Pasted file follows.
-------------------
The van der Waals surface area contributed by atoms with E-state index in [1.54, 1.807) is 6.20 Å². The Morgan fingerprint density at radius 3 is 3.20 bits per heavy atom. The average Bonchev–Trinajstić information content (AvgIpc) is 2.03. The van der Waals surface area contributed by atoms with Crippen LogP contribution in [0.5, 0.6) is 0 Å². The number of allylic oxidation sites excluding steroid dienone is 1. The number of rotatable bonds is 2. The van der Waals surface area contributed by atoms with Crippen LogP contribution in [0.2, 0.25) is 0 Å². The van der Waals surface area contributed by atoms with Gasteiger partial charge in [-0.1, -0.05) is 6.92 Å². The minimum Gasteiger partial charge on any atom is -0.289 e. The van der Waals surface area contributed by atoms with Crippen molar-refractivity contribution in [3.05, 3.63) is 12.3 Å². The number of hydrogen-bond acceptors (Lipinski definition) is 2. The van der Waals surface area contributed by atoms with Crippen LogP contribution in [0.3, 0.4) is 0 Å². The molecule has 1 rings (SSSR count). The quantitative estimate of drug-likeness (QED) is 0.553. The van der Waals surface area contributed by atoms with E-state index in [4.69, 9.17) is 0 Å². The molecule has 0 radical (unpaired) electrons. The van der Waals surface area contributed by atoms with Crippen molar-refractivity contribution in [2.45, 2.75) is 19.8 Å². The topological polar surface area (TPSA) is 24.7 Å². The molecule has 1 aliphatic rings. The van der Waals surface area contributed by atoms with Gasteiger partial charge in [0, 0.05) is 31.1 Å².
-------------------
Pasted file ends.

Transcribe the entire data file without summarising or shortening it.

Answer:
The van der Waals surface area contributed by atoms with E-state index in [1.54, 1.807) is 6.20 Å². The Morgan fingerprint density at radius 3 is 3.20 bits per heavy atom. The average Bonchev–Trinajstić information content (AvgIpc) is 2.03. The van der Waals surface area contributed by atoms with Crippen LogP contribution in [0.5, 0.6) is 0 Å². The number of allylic oxidation sites excluding steroid dienone is 1. The number of rotatable bonds is 2. The van der Waals surface area contributed by atoms with Crippen LogP contribution in [0.2, 0.25) is 0 Å². The van der Waals surface area contributed by atoms with Gasteiger partial charge in [-0.1, -0.05) is 6.92 Å². The minimum Gasteiger partial charge on any atom is -0.289 e. The van der Waals surface area contributed by atoms with Crippen molar-refractivity contribution in [3.05, 3.63) is 12.3 Å². The number of hydrogen-bond acceptors (Lipinski definition) is 2. The van der Waals surface area contributed by atoms with Crippen LogP contribution in [0.3, 0.4) is 0 Å². The molecule has 1 rings (SSSR count). The quantitative estimate of drug-likeness (QED) is 0.553. The van der Waals surface area contributed by atoms with E-state index in [4.69, 9.17) is 0 Å². The molecule has 0 radical (unpaired) electrons. The van der Waals surface area contributed by atoms with Crippen molar-refractivity contribution in [2.45, 2.75) is 19.8 Å². The topological polar surface area (TPSA) is 24.7 Å². The molecule has 1 aliphatic rings. The van der Waals surface area contributed by atoms with Gasteiger partial charge in [0, 0.05) is 31.1 Å².